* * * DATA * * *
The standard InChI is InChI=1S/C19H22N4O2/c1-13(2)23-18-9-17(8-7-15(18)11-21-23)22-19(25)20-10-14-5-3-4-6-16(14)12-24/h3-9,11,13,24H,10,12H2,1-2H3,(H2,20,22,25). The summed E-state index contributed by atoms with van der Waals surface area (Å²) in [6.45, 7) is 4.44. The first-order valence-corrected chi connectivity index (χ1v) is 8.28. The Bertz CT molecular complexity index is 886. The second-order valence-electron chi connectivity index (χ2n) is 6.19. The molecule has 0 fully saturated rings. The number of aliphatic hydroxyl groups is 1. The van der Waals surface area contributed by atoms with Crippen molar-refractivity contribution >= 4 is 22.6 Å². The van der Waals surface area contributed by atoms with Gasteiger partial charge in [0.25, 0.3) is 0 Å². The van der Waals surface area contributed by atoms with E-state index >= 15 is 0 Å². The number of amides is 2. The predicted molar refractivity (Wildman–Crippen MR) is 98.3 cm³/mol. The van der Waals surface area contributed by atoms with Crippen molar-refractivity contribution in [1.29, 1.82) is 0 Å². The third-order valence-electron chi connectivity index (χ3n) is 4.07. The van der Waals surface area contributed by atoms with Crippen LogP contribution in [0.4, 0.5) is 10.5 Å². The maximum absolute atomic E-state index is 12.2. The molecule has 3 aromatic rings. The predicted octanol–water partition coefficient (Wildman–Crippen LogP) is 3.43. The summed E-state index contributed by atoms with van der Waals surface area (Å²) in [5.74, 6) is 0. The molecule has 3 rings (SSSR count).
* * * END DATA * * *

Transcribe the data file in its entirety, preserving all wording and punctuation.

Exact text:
The standard InChI is InChI=1S/C19H22N4O2/c1-13(2)23-18-9-17(8-7-15(18)11-21-23)22-19(25)20-10-14-5-3-4-6-16(14)12-24/h3-9,11,13,24H,10,12H2,1-2H3,(H2,20,22,25). The summed E-state index contributed by atoms with van der Waals surface area (Å²) in [6.45, 7) is 4.44. The first-order valence-corrected chi connectivity index (χ1v) is 8.28. The Bertz CT molecular complexity index is 886. The second-order valence-electron chi connectivity index (χ2n) is 6.19. The molecule has 0 fully saturated rings. The number of aliphatic hydroxyl groups is 1. The van der Waals surface area contributed by atoms with Crippen molar-refractivity contribution >= 4 is 22.6 Å². The van der Waals surface area contributed by atoms with Gasteiger partial charge in [0.25, 0.3) is 0 Å². The van der Waals surface area contributed by atoms with E-state index >= 15 is 0 Å². The number of amides is 2. The predicted molar refractivity (Wildman–Crippen MR) is 98.3 cm³/mol. The van der Waals surface area contributed by atoms with Crippen molar-refractivity contribution in [1.29, 1.82) is 0 Å². The third-order valence-electron chi connectivity index (χ3n) is 4.07. The van der Waals surface area contributed by atoms with Crippen LogP contribution in [0.4, 0.5) is 10.5 Å². The maximum absolute atomic E-state index is 12.2. The molecule has 3 aromatic rings. The predicted octanol–water partition coefficient (Wildman–Crippen LogP) is 3.43. The summed E-state index contributed by atoms with van der Waals surface area (Å²) in [5.74, 6) is 0. The molecule has 3 rings (SSSR count).